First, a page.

Turn £10k Into £11k With Tesco PLC

tesco2I’ve been looking back at how well some of our top FTSE 100 stocks have done over the last ten years, including the worst recession for many decades.

I’ve only looked at a few winners so far, with ARM Holdings way out in front with a 12-bagger over 10 years.

A loser…

But how about on of our highest-profile losers, Tesco (LSE: TSCO), which shocked the market this week with the revelation that it had overstated its profits for the six months to 23 August by an estimated £250m?

That led to a 12% price fall on the day, taking the shares down 46% over the past 12 months to 203p.

And if that’s not bad enough, the price is even lower today than it was a decade ago — back in September 2004 you’d have had to pay 285p per share, so you’d be down 29%. That means a £10,000 investment in Tesco 10 years ago would be worth only £7,123 today.

Or would it?

Dividends save the day

Actually, once we take into account the dividends Tesco has been paying, things don’t look anywhere near so bad. We’d be down 29% on the share price, but a cumulative £4,227 in dividends would have countered that with a 42% gain.

Overall, that initial £10,000 would today be worth £11,350 — that’s an admittedly unimpressive 11% gain, but at least it’s not a loss.

Now, what about reinvesting dividends? That’s always a good strategy isn’t it? Actually, no, not in this case. Pound cost averaging over the past 10 years would have damaged your returns, as the average price has been significantly higher than it is today.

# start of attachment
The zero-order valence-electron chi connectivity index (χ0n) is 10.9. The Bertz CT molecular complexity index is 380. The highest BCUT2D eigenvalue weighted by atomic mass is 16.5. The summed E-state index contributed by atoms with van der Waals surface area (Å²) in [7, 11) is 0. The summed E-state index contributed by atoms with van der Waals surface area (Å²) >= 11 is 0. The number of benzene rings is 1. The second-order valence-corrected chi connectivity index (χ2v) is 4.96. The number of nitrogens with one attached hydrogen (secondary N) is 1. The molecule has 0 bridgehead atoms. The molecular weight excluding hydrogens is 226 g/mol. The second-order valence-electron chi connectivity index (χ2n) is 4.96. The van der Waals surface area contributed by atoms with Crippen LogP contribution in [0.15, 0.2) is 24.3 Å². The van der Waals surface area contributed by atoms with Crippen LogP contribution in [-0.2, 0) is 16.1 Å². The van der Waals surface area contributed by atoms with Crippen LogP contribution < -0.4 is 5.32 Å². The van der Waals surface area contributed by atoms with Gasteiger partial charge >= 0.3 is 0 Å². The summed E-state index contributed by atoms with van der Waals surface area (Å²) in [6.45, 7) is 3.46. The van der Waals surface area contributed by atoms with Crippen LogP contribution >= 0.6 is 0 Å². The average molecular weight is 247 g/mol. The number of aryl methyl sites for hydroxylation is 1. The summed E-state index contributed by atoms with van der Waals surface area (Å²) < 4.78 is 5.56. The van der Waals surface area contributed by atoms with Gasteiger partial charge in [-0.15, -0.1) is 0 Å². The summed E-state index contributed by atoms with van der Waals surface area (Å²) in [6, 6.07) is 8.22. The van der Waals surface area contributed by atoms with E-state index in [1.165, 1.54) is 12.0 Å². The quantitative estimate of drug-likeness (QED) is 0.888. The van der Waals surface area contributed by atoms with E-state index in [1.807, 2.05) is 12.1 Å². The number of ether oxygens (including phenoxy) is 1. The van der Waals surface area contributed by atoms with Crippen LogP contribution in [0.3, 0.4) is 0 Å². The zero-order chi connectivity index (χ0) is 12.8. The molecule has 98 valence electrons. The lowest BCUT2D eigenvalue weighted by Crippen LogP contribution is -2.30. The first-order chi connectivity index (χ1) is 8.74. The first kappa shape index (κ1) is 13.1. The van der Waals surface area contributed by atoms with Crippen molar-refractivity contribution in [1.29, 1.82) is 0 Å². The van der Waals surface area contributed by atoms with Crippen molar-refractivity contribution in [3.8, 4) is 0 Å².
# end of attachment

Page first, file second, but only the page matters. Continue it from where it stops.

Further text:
You’d be £1,257 worse off if you reinvested the cash, with your £10,000 turning into £10,093 for a return of under 1%.


What do we learn from this? Two key things, I think.

While it’s a disappointing performance, it’s not the wipeout disaster feared by those who think investing in shares is just too risky. You’d have bought shares in a company whose trading turned sour, and held it through one of the worst stock market decades in recent history — and though you’d have done better sticking the money in the bank, you still wouldn’t have actually lost any.

And then there’s the lesson of diversification. If you spread your investment cash over, say, 10 to 15 stocks, the poor performers like Tesco will be more than compensated for by the winners.

Worse to come

But on a final sombre note, I haven’t looked at the worst performers yet — Lloyds Banking Group and Royal Bank of Scotland are still to come.

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Alan Oscroft has no position in any shares mentioned. The Motley Fool UK has recommended shares in ARM Holdings and owns shares in Tesco. We Fools don't all hold the same opinions, but we all believe that considering a diverse range of insights makes us better investors.